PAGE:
Stacy Lewis has always envisioned herself captaining a U.S. Solheim Cup team. She just didn’t think it’d happen this quickly.
Lewis, who will be 38 years old when the biennial matches are contested in Spain two Septembers from now, was officially announced Wednesday morning as the next American captain. She will be the youngest ever to lead the U.S. side and second-youngest captain in Solheim Cup history behind only Catrin Nilsmark, who was 36 when she led Team Europe in 2003.
“I obviously knew this was going to happen at some point in my career,” Lewis said. “Obviously earlier than I thought, but it’s OK. I feel like it’s the right time for Team USA, and it’s the right time for me to step in.”
Lewis has been sitting on the secret for about a month – she was first notified in December that she was on the short list of options before LPGA commissioner Mollie Marcoux Samaan called to offer Lewis the job the first week of January.
But she’s already gotten to work.
It’s been mostly listening, as Lewis, an assistant captain for each of the past two Solheim Cups, has picked the brains of past captains Juli Inkster, Meg Mallon and Pat Hurst. She also has leaned on LPGA officials to help draft her a to-do list and recommended playing schedule.
“I know kind of how everything works the week of the Solheim, the pairings and that sort of stuff,” said Lewis, who has qualified for five Solheim Cup teams (she withdrew because of injury in 2019 before transitioning to an assistant role at Gleneagles). “I just don’t know exactly how the preparation part goes and the steps we need to take, so I’m going to rely on them.”
With that said, Lewis, mother of now-3-year-old daughter, Chesnee, still plans on competing as much as she can, to be around her prospective players – especially the rookies – but also in hopes of potentially serving as a playing captain. The former world No. 1, who currently is the player director for the LPGA Board, is still ranked in the top 50 of the Rolex Rankings (No. 46) and has notched two top-8 finishes in each of her past two starts on the LPGA.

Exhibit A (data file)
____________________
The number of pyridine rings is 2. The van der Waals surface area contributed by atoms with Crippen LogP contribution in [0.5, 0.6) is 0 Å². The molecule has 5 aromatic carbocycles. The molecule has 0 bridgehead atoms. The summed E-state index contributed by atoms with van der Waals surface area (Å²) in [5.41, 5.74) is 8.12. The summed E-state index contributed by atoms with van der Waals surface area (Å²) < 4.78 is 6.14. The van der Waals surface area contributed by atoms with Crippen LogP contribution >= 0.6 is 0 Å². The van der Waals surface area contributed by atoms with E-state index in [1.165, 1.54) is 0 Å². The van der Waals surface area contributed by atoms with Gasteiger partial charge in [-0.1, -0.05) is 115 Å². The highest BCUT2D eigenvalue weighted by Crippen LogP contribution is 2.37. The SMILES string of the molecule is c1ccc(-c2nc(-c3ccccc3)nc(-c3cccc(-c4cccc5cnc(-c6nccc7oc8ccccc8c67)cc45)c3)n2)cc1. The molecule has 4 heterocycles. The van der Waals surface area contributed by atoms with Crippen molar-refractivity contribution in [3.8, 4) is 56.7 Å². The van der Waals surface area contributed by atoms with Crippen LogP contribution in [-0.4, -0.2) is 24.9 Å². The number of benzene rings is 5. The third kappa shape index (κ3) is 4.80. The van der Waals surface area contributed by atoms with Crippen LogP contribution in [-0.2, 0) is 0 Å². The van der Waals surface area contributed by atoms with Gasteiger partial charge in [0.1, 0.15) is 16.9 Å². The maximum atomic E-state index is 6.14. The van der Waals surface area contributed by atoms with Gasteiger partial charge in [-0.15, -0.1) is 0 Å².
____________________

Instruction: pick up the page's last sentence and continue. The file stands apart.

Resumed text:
“I always thought when I was captain I would not be playing,” Lewis said. “I would say the last two weeks have definitely changed my view on that, coming out the way I’ve played the last month or so. But I’m not going to say yes or no either way right now. If it gets to sometime next summer and my name is still on that points list and I’m in the mix, and if I need to build the best team possible and my name is a part of that, then I’ll do it.”
As for her captaining style, Lewis hasn’t thought that far ahead. She does plan to “keep the concept of” the pod system that recent captains have employed, but she also wants to add her own touch to provide more flexibility.
“I just felt like, especially last year, we didn’t have a whole lot of options with our pairings as things kind of started to happen,” Lewis explained.
It’s such thoughts that Lewis has been jotting down in a notebook for the past few weeks. She takes it everywhere she travels and even sets it besides her bed.
Whenever she thinks of something, she writes it down.
“It’s all going to help me formulate a plan for the next 18 months,” said Lewis, who will attempt to end Europe’s recent run in the event – the U.S. has lost two straight and four of the past six Solheim Cups. She’ll also be going up against first-time European captain Suzann Pettersen, a nine-time Solheim Cupper who has won 18 matches and four Cups.
Meanwhile, Lewis, 5-10-1 in her Cup career, has been a part of just two winning teams.
Lewis told a story from one of those wins, the 2015 Solheim Cup in Germany, where Inkster, then the captain, had Lewis, one of her star players, help her with the singles lineup.
It was also Inkster who said to Lewis recently, “You’re ready for this.”
“That’s the biggest boost of confidence I could ever get,” Lewis said. “I feel like the team needs me right now.”